moved from the 9-1-1 board to help Ramirez with the radio. "When something big happens," explained Bellard, "it's normal for us to help each other out. It was getting so involved that we didn't have time to bother with the computer. We both started writing notes and I ended up doing all the talking." Ramirez was stunned by the brutal tenacity of the suspects, who pumped more than 1100 rounds into citizens, officers, animals, buildings, automobiles, and anything else that happened to be in the line of fire. "As many officers as we got out there from other bureaus, it seemed like it wasn't enough," she said. "There were requests for help from everywhere." "It was very scary," Bellard added, "but I just went into my job mode, doing what I've been trained to do. We have guidelines, but there are times when they are only that: guidelines. You have to use your instincts. I knew that I had to be clear enough for everyone in the field to understand me, and that I couldn't let them know that I was stressed." Guadalupe De La Cruz, a trainee with only eight months experience, was relieving an RTO who had taken a meal break. Just as she plugged in, one of her units, "9L89" reported that he was en route to the bank. "9L89 is a one-man unit," De La Cruz explained. "It was just seconds later that he came in yelling, `Live shots fired!' And I could hear the shots in the background. So I immediately put out the information that he gave me, and after that, he started screaming for help, because he had been hit." Veteran PSR Robyn Frazier, who was sitting next to De La Cruz, offered support and guidance. "Usually there's immediate closure to one of our help calls," she said. "Our written procedures don't go past the initial request for help other than assigning units to respond. But this situation just kept happening, and officers were down who hadn't gotten any help." What Frazier and De La Cruz did not realize from their windowless vantage point fifteen miles from the scene was that the firefight was so intense and relentless it was impossible to mount rescue missions. According to Frazier, "One injured officer, Stuart Guy, just stopped broadcasting. He felt that he was going to be all right, since the suspects had moved past him, but because they kept spraying bullets, no one could approach him. When he stopped broadcasting, we almost forgot that he still needed someone to go to him." Although she continued to communicate the many rapid, sometimes garbled and confusing transmissions from the field, De La Cruz's primary focus was on Officer Martin Whitfield, "9L89", who was bleeding heavily and on the verge of losing consciousness. "I was really afraid," she said. "I was praying, please don't let him die. I am not going to be the last person he talks to." For one fleeting moment, De La Cruz felt tears stinging her eyes and choking her voice. "He was crying and he was asking when are they coming," she explained. "I kept telling him to stand by, someone's coming. And he would say thank-you on the air. Terminology was out the door. I just kept talking to him to make sure he was alive."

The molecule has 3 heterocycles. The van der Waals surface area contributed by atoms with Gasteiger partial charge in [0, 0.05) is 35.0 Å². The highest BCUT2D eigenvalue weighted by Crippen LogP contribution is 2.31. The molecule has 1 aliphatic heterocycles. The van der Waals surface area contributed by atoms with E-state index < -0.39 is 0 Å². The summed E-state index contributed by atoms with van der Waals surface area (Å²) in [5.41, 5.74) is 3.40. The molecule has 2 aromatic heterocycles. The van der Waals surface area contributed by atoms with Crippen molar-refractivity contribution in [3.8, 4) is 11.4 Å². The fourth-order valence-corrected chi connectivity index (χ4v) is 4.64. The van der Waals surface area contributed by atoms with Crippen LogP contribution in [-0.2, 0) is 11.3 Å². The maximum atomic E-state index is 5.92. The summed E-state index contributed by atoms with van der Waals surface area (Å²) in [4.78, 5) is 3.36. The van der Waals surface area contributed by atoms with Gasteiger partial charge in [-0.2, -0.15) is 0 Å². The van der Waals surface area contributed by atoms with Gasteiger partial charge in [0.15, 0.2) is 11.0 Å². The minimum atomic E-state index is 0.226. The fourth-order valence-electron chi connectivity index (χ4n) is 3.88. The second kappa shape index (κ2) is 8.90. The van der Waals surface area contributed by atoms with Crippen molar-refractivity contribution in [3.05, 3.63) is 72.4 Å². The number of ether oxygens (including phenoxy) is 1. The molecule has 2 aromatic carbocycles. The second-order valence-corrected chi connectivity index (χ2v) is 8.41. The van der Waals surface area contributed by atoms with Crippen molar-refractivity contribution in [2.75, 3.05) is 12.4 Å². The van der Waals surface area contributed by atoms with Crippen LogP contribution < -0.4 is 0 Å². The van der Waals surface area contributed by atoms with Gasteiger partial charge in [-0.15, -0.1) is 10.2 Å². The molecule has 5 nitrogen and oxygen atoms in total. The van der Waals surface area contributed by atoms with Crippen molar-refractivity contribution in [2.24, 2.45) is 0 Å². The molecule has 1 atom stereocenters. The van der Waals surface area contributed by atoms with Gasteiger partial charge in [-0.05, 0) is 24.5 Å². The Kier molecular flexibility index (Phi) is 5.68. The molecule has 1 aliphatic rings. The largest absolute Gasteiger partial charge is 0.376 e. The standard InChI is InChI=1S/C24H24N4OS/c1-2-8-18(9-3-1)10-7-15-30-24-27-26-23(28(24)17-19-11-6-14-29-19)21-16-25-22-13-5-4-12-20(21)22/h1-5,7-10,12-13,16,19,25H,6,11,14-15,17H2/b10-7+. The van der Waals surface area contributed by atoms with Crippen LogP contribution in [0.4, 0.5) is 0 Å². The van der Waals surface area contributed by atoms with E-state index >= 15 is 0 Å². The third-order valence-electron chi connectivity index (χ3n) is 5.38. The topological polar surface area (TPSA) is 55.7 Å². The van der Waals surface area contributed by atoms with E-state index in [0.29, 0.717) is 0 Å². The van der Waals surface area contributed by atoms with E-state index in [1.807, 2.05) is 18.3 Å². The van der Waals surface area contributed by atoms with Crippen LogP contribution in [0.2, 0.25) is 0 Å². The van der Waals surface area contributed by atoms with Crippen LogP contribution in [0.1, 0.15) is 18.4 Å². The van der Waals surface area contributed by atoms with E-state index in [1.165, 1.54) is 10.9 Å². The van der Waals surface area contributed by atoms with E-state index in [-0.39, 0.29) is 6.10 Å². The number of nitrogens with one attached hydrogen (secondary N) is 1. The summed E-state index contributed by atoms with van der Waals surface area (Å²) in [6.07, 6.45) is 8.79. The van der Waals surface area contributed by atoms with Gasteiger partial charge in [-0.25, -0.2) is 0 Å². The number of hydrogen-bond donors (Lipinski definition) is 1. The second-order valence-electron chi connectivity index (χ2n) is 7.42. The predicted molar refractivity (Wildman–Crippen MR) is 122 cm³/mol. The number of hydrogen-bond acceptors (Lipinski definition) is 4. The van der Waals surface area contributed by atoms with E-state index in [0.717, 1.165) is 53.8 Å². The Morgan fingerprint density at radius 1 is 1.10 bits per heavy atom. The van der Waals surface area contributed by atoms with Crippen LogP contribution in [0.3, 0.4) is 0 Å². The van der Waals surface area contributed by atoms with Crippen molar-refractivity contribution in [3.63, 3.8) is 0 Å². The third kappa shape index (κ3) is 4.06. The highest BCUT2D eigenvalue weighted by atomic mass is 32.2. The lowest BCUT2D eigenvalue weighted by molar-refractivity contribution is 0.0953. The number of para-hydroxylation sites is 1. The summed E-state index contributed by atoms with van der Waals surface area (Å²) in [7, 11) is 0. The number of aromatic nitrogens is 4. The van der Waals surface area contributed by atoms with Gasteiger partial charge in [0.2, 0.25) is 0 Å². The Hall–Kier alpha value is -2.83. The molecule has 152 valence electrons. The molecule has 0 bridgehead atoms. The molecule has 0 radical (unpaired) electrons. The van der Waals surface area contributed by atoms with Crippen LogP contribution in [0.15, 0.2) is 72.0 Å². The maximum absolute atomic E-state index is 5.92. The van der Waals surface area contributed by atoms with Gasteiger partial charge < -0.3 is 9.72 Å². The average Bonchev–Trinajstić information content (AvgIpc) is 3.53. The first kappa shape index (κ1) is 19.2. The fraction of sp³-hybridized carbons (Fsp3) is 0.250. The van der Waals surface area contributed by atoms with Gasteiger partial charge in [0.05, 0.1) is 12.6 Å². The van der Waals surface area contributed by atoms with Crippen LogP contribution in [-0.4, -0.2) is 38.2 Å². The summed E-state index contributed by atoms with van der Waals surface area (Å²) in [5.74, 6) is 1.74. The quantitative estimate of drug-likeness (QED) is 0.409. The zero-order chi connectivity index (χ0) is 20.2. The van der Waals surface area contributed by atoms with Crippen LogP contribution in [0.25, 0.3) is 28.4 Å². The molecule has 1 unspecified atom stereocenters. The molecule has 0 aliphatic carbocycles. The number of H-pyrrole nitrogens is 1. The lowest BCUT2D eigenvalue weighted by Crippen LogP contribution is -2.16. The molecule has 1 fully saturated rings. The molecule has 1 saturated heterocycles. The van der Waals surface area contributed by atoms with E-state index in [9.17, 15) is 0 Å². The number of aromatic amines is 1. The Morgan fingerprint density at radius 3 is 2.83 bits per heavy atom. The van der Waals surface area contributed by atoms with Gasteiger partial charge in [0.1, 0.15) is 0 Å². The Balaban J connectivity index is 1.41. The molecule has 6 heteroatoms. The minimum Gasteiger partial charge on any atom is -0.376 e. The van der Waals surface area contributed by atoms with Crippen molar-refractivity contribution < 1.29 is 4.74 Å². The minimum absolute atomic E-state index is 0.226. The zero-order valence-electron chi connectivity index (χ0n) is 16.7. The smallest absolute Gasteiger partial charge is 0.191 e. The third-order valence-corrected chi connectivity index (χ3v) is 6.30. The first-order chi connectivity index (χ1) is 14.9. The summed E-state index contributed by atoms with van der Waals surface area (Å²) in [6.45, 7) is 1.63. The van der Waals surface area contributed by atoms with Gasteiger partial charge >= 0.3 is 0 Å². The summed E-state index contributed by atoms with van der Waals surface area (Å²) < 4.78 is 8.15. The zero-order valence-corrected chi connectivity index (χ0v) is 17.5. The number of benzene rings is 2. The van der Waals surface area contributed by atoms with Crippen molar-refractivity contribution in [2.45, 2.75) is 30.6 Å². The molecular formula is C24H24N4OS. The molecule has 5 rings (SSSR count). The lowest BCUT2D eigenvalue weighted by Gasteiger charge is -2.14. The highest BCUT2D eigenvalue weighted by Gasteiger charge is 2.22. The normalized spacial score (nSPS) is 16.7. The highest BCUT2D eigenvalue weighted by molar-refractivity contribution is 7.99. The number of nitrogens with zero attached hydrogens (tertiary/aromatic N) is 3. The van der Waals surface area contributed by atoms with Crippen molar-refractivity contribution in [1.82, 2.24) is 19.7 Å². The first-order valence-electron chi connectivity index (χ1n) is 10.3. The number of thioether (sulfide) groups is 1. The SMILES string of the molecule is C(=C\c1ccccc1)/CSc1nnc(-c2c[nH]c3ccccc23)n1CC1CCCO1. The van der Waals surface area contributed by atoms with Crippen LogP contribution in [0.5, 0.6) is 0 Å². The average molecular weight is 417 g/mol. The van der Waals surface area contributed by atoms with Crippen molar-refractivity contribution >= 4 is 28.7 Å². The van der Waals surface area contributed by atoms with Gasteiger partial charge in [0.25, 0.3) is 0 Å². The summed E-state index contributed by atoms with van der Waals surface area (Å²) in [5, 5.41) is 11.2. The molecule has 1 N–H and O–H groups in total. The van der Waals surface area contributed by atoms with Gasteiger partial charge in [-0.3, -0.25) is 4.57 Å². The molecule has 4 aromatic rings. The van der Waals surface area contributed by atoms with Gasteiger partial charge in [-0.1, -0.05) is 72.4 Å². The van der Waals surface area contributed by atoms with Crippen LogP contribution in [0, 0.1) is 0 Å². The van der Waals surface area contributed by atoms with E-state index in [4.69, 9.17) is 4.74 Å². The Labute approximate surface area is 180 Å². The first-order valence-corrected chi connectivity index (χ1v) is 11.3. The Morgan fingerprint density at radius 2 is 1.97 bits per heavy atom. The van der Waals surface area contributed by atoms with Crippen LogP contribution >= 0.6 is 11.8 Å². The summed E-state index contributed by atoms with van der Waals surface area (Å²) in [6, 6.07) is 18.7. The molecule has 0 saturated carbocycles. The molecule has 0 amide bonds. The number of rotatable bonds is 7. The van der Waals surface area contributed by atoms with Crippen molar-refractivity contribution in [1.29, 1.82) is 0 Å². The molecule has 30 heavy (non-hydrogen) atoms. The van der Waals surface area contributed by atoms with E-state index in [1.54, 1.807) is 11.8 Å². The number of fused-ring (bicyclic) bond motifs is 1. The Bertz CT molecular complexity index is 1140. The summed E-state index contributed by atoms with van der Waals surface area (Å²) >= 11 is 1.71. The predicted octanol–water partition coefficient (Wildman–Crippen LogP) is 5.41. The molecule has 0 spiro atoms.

For Officer Ed Guzman, the heavy radio traffic was a problem. Without faulting anyone, he expressed concern that in an incident where "everybody was responding", too many transmissions were "unit responding" repeats, which blocked out critical information. And because so many reports poured in about the same wounded officers, "the dispatchers couldn't tell how many officers had actually been hit." Deborah Clayton and Karen Koukal were working as Bureau Command Coordinators (BCC), coordinating rescue ambulances (RA) with the fire department and assistance from other agencies. "Every other broadcast was an officer down at some new location, shots are still being fired, we need SWAT, we need RAs, we need more units," said Clayton. "One moment that sticks out in my mind was when one of the units in the field said he was taking 80-100 rounds." At one point, Robin Frazier started doing a roll call with one of the field lieutenants in an attempt to track everyone. "I just started shaking my head," she recalled, "because there were several units that weren't answering up. That's when it hit me what type of situation this was. It was really shocking that so many officers had been shot, and civilians as well." Pausing to reflect, she added, "I've been through the riots and the earthquake and the floods, but this was different. I kept waiting to hear `code four' to let everyone know that everything was okay, but it never came." Command in the Urban Battlefield: "This was really an extraordinary situation from a couple of perspectives," said San Fernando Valley Commander Royal Scott LeChasse, a 27-year LAPD veteran. "First, it wasn't pre-planned. When we have the opportunity to pre-plan events, we can reserve tactical frequencies and make assignments of personnel. We configure either into squads or mobile field forces, give them unit designations, and reserve radio frequencies for them. But this was a spontaneous event, with units from virtually all over the city coming in." LeChasse's first order of business was command and control. "I tried to do a little of that en route by using the radio," he said, "but there was so much traffic on the North Hollywood frequency, I couldn't get through. I tried the tactical frequency they were on to identify who the incident commander was, but there wasn't one at the time." The incident, which escalated at each turn, had drawn everyone into the fray, with no one trying to "pull all of the parts together." LeChasse almost got sucked into the action as well. "I stopped, put my vest on, and started to get involved in the tactical situation," he said. "Then finally I said, wait a minute, we have hundreds of people running around here and there's no incident commander." A local furniture store "worked beautifully" as an improvised command post, with it's dining room section abutting a row of television sets which crackled with live news broadcasts. With so many self-initiated responses coming from divisions citywide, personnel accountability was a problem. "All these people were operating on different frequencies," LeChasse explained. "It was exceedingly difficult to figure out who was